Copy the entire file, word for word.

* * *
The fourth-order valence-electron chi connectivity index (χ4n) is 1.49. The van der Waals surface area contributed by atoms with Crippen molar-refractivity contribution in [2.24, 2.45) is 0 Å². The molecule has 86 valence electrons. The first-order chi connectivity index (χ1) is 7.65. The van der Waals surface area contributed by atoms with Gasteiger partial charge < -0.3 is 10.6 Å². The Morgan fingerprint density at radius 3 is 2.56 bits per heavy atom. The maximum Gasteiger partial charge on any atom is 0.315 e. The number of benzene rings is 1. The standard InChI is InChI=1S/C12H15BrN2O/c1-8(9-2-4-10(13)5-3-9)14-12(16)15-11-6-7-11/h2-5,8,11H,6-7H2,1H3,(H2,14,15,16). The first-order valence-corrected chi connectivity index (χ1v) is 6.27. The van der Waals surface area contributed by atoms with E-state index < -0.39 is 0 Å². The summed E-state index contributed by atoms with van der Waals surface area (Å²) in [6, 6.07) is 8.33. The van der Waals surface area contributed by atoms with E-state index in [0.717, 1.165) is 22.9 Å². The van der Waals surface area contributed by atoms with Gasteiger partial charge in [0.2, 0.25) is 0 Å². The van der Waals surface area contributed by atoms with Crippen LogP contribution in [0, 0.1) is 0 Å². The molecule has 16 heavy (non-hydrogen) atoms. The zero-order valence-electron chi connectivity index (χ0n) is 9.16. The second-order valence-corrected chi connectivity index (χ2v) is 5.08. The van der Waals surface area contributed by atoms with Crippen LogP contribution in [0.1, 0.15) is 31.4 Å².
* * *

The fourth-order valence-electron chi connectivity index (χ4n) is 1.49. The van der Waals surface area contributed by atoms with Crippen molar-refractivity contribution in [2.24, 2.45) is 0 Å². The molecule has 86 valence electrons. The first-order chi connectivity index (χ1) is 7.65. The van der Waals surface area contributed by atoms with Gasteiger partial charge < -0.3 is 10.6 Å². The Morgan fingerprint density at radius 3 is 2.56 bits per heavy atom. The maximum Gasteiger partial charge on any atom is 0.315 e. The number of benzene rings is 1. The standard InChI is InChI=1S/C12H15BrN2O/c1-8(9-2-4-10(13)5-3-9)14-12(16)15-11-6-7-11/h2-5,8,11H,6-7H2,1H3,(H2,14,15,16). The first-order valence-corrected chi connectivity index (χ1v) is 6.27. The van der Waals surface area contributed by atoms with E-state index < -0.39 is 0 Å². The summed E-state index contributed by atoms with van der Waals surface area (Å²) in [6, 6.07) is 8.33. The van der Waals surface area contributed by atoms with E-state index in [0.717, 1.165) is 22.9 Å². The van der Waals surface area contributed by atoms with Gasteiger partial charge in [0.2, 0.25) is 0 Å². The van der Waals surface area contributed by atoms with Crippen LogP contribution in [0, 0.1) is 0 Å². The molecule has 16 heavy (non-hydrogen) atoms. The zero-order valence-electron chi connectivity index (χ0n) is 9.16. The second-order valence-corrected chi connectivity index (χ2v) is 5.08. The van der Waals surface area contributed by atoms with Crippen LogP contribution in [0.1, 0.15) is 31.4 Å².